Looking for an excuse to break out the telescope? Night skies around the world should have some great views this week as the Orionid meteor shower makes its yearly appearance along with a rare planetary convergence.
While Halley’s Comet won’t return until 2061, it leaves enough debris in its path for a spectacular annual meteor shower. Around this time every year, the Earth passes through the comet’s orbit, speckling the atmosphere with fragments of ice and dust. The Orionid meteor shower earned its name from the Orion constellation, where the meteors will appear in the sky, and is scheduled to peak later this week in the predawn hours of Wednesday or Thursday, Robert Martin writes for Weather.com.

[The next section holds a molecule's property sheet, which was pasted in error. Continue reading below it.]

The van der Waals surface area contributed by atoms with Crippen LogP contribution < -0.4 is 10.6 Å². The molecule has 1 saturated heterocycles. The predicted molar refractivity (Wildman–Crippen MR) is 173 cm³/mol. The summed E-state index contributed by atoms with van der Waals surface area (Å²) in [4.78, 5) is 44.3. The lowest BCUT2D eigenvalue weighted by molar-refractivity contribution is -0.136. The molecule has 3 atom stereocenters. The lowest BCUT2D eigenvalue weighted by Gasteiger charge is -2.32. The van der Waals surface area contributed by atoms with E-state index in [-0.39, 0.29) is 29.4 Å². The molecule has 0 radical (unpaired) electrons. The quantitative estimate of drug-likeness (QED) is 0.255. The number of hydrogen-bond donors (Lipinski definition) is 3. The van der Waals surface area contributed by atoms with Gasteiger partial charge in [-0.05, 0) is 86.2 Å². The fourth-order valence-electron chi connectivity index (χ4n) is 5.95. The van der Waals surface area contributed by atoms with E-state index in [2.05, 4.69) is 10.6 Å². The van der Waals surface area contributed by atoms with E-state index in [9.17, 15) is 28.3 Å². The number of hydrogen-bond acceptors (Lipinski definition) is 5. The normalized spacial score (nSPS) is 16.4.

"These are such fast-shooting stars, they only last for a second or so, so observers should keep their eyes glued to the sky or you'll miss them," astronomer Bob Berman tells Heather Janssen for AccuWeather.com. "Expect to see the greatest number between midnight and dawn, at which time an observer away from light pollution can expect to see one every two to three minutes."
The nighttime light show doesn’t stop with the Orionids: Later in the week, early birds around the world will get a chance to watch Mars, Jupiter and Venus converge in a rare planetary “dance.” All month, the three planets have inched closer and closer, culminating in the tightest planetary trio skywatchers will see until January 2021. Just before dawn on Friday and Saturday will be the best time to view this convergence, Alan MacRobert writes for Sky & Telescope. Skywatchers in the tropics and northern hemisphere will also get a great look at Mercury—just look east before the sun rises.